Does the nature of a democracy change when an increasing majority of its voters receive net benefits from, or are employed by, government — while a diminishing minority shoulders the net tax burden?
Australia is in the process of finding out.
Recently released ABS figures show that in 2015-16, nearly half of Australian households received more in broadly-defined benefits from government, than they paid in direct and indirect taxes. When the number of public sector employees is added, close to a majority of voters benefit more from government than they contribute.
The figures are surprising, not because some households benefit from the tax/transfer system, but because so many do. If the population of households is divided into quintiles (slices of 20% each) from lowest to highest income, not only the first and second quintiles are net beneficiaries, but also the third (middle) quintile.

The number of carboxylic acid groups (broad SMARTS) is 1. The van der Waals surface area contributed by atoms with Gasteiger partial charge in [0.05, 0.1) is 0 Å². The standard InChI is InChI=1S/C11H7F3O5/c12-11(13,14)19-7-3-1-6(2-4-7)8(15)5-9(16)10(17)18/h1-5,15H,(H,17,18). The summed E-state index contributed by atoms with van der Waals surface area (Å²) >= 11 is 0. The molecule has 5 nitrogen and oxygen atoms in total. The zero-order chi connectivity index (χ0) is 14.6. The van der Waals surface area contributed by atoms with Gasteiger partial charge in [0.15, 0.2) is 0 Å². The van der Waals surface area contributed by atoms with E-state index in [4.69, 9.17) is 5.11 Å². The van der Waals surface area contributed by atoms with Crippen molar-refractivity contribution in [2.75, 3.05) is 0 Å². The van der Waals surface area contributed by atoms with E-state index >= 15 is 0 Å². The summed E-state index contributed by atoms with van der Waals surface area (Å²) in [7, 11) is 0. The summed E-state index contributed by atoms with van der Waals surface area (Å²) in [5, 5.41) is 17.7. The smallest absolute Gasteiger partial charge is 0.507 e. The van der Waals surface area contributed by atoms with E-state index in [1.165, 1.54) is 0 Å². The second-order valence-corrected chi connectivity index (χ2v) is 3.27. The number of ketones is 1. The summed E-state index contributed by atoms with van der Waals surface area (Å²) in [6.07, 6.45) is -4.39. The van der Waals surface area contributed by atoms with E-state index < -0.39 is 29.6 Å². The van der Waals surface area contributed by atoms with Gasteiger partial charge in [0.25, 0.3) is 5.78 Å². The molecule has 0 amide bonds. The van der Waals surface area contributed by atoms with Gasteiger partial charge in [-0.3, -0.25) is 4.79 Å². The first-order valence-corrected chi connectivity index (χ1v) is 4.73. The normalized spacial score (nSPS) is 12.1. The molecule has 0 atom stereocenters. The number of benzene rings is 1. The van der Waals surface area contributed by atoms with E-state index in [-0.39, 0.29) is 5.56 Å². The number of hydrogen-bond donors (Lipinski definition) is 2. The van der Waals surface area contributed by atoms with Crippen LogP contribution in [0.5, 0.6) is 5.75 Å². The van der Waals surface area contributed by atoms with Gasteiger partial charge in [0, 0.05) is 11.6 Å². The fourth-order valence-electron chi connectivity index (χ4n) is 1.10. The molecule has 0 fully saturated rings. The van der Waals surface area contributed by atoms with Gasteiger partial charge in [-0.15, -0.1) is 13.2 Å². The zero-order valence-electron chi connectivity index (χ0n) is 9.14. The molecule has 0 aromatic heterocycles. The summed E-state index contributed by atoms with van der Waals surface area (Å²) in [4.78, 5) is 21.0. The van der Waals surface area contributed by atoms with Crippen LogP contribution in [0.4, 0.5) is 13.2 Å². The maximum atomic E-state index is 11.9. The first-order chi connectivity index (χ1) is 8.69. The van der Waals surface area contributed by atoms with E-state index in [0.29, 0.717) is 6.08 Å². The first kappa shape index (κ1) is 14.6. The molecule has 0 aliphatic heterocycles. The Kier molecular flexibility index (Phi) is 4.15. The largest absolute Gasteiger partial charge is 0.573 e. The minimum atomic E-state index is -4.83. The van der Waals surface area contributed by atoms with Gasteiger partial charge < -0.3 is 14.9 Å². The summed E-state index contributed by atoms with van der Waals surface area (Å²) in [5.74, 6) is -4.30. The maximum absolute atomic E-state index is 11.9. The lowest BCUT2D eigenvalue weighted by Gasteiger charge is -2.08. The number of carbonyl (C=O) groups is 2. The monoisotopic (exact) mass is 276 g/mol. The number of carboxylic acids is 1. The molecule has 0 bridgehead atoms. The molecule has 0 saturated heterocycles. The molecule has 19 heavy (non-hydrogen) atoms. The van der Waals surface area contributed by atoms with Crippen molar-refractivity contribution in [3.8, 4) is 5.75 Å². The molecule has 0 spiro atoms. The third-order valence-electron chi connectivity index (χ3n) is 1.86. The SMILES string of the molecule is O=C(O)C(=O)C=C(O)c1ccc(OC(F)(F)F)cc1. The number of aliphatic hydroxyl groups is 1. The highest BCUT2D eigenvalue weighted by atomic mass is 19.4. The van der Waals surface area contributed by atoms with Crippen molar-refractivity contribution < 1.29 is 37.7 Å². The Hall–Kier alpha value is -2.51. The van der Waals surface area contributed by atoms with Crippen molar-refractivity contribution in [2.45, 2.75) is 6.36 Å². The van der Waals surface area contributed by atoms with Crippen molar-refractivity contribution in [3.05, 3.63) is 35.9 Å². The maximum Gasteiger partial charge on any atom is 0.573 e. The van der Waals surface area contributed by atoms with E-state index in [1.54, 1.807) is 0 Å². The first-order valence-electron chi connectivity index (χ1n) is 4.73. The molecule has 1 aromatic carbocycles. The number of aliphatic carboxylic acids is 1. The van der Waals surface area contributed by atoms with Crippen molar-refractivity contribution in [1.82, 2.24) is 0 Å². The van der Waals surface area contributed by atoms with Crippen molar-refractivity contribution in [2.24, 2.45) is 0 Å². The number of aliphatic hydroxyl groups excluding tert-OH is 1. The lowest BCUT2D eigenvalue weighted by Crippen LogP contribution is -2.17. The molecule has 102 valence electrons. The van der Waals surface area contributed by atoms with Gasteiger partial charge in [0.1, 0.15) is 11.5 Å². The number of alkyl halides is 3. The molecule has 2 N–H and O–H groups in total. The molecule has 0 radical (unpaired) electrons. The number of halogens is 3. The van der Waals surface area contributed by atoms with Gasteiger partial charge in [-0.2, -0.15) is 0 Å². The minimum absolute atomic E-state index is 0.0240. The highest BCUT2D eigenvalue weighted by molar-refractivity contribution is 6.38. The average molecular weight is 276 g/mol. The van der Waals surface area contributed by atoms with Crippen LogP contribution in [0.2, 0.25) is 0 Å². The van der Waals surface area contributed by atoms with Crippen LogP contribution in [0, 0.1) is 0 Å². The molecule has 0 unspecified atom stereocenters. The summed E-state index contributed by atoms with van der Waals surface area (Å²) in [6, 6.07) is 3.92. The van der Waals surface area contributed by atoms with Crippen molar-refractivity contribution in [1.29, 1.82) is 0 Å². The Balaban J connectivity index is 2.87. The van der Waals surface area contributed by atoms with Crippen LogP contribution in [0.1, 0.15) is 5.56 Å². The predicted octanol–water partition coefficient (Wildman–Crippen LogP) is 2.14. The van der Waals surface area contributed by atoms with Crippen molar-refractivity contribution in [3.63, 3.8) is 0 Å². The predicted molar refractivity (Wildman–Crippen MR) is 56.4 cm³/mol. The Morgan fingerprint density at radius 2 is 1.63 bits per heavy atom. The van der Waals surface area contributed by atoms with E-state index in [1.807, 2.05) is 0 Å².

In Voting for a Living: A shift in Australian politics from selling policies to buying votes?, released this week, Terrence O’Brien and I explore the implications of this trend. The paper outlines that having such a large group of government beneficiaries exerts pressure for policy making to preserve existing benefits and create new benefits; while largely restricting new taxes to higher income households.
The emergence of such a large population segment that in a sense ‘votes for a living’, could help explain much of what has gone awry with Australian public policy in recent years. Specifically, it could help explain government decisions such as the abandoning of the proposed pension age increase from 67 to 70, announced earlier this week.
This decision also illustrates a general point made in the paper — that it is not just voter behaviour that’s affected by increasing net benefits. Political parties will also curry favour with this group of voters and become more interested in buying votes than selling good policies.
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